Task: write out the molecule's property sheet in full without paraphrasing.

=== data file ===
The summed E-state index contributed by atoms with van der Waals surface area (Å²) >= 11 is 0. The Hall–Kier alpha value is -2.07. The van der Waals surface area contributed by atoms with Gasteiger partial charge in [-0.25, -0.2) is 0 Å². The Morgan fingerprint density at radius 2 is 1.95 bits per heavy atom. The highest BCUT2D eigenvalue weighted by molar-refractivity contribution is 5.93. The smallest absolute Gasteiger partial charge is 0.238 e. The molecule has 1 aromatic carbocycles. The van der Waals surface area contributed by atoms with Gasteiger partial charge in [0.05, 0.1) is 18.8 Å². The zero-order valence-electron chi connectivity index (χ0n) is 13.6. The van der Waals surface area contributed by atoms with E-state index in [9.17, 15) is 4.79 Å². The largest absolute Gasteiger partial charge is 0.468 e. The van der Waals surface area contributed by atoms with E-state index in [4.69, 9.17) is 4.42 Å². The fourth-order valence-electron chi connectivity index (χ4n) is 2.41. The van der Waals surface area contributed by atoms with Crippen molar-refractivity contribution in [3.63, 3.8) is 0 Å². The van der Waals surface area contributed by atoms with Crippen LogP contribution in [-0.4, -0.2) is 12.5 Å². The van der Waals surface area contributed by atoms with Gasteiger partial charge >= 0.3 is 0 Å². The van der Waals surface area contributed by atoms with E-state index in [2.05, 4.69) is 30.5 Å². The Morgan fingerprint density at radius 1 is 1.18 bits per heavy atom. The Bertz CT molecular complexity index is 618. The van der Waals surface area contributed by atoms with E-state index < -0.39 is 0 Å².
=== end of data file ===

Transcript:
The summed E-state index contributed by atoms with van der Waals surface area (Å²) >= 11 is 0. The Hall–Kier alpha value is -2.07. The van der Waals surface area contributed by atoms with Gasteiger partial charge in [-0.25, -0.2) is 0 Å². The Morgan fingerprint density at radius 2 is 1.95 bits per heavy atom. The highest BCUT2D eigenvalue weighted by molar-refractivity contribution is 5.93. The smallest absolute Gasteiger partial charge is 0.238 e. The molecule has 1 aromatic carbocycles. The van der Waals surface area contributed by atoms with Gasteiger partial charge in [0.05, 0.1) is 18.8 Å². The zero-order valence-electron chi connectivity index (χ0n) is 13.6. The van der Waals surface area contributed by atoms with E-state index in [9.17, 15) is 4.79 Å². The largest absolute Gasteiger partial charge is 0.468 e. The van der Waals surface area contributed by atoms with E-state index in [4.69, 9.17) is 4.42 Å². The fourth-order valence-electron chi connectivity index (χ4n) is 2.41. The van der Waals surface area contributed by atoms with Crippen molar-refractivity contribution in [3.63, 3.8) is 0 Å². The van der Waals surface area contributed by atoms with Crippen LogP contribution in [-0.4, -0.2) is 12.5 Å². The van der Waals surface area contributed by atoms with Gasteiger partial charge >= 0.3 is 0 Å². The van der Waals surface area contributed by atoms with E-state index in [2.05, 4.69) is 30.5 Å². The Morgan fingerprint density at radius 1 is 1.18 bits per heavy atom. The Bertz CT molecular complexity index is 618. The van der Waals surface area contributed by atoms with E-state index < -0.39 is 0 Å².